Ming-Chi Kuo reports Apple’s first AR headset will launch in Q2 2022

According to a recent report, Apple is planning on launching its first AR headset (augmented reality) in Q2 2022. The launch of the AR headset will mark a crucial “stepping stone” towards an Apple Glasses launch by 2025.

The current prototypes reportedly weigh between 200 grams and 300 grams. If the Cupertino tech giant manages to solve the significant technical problems then the final product weight will be reduced to 100-200 grams.

Apple AR headset

Apple AR headset will be launched in Q2 2022; Kuo reports

The AR and VR headsets are going to feature Sony micro-OLED displays and will consist of “independent computing power and storage.” This means that the headset will be able to run independently of an iPhone, and will be positioned more like a portable product rather than a mobile product.

Although Apple has been focusing on AR, we think the hardware specifications of this product can provide an immersive experience that is significantly better than existing VR products. We believe that Apple may highly integrate this helmet with video-related applications (e.g., Apple TV+, Apple Arcade, etc.) asone of the key selling points.

AR headset Apple patent 2

TF Securities analyst Ming-Chi Kuo has previously predicted that the AR headset will be officially priced at $1,000 and will feature 15 cameras. The first batch of the headset will primarily focus on delivering AR and VR experiences, the next-gen Apple Glass headset will highly focus on AR applications. The Cupertino tech giant is also expected to announce its Mixed Reality headset in 2021.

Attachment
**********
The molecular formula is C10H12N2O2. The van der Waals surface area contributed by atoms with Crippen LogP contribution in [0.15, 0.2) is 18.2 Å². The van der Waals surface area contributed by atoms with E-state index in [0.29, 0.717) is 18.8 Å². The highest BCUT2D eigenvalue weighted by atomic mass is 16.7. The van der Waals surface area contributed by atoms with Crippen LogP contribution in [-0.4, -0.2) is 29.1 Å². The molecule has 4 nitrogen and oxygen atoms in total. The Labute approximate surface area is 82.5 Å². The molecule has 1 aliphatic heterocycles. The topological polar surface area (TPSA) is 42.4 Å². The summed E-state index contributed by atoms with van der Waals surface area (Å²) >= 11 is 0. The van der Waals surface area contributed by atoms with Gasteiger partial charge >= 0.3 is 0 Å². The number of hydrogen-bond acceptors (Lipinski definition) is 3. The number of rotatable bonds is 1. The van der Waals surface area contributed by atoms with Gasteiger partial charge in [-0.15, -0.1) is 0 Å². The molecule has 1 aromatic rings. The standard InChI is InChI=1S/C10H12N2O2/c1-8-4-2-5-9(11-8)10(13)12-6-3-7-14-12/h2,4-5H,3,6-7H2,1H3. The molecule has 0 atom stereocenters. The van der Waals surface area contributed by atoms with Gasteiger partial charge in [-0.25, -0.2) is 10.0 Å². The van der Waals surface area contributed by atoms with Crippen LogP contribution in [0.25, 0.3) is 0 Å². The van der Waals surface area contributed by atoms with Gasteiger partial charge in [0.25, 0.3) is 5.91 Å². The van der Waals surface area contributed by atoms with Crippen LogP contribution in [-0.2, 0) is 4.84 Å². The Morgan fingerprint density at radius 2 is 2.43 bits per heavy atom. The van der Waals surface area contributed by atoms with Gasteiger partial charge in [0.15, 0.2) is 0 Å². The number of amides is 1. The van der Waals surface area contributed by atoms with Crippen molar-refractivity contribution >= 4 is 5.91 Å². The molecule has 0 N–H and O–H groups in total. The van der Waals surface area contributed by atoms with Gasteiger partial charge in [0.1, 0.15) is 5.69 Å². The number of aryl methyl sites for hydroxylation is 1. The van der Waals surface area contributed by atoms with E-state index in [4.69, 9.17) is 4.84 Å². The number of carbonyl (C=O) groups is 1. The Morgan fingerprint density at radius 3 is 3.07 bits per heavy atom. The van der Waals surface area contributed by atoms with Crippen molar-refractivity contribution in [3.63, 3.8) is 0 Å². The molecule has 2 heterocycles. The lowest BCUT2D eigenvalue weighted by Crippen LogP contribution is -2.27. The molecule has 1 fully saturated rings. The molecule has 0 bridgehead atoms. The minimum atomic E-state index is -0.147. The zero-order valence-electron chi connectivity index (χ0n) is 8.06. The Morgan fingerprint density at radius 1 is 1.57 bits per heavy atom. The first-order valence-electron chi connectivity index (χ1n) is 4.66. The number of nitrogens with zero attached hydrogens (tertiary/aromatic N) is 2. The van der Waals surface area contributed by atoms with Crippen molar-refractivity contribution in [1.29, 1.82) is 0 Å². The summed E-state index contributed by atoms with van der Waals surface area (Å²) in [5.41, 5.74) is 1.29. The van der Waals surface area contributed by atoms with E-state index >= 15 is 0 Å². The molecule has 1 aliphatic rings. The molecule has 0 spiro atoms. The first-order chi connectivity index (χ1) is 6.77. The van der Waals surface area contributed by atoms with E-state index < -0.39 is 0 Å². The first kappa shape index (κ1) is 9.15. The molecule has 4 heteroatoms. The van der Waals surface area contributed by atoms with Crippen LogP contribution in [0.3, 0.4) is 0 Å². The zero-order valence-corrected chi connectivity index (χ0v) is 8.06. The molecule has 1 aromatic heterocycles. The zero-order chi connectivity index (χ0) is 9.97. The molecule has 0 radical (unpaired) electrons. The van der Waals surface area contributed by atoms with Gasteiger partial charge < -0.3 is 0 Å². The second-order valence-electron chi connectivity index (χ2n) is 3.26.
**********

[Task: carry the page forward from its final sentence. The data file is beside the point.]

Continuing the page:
Kuo’s report also touches on iPhone 13 production, it appears that Genius Electronic Optical will be the exclusive supplier of wide-angle and telephoto camera lenses for the upcoming iPhone 13 lineup. Apple’s supplier for the exact same components, Largan, is believed to not have met Apple’s requirements and has been asked to temporarily halt component shipping.

Kuo believes that Genius will pick up the pieces and take advantage of this moment by ultimately being responsible for 65-70% of shipments for these lens components, which is up from the market consensus of a 40-50% share.

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About the Author

Usman has been playing games for as long as he can remember. He is an editor at iThinkDifferent and writes about games, Apple news, hardware, productivity guides, and more. When not writing for iTD, Usman loves to play competitive Team Fortress 2, spends time honing his football skills, and watches superhero movies.

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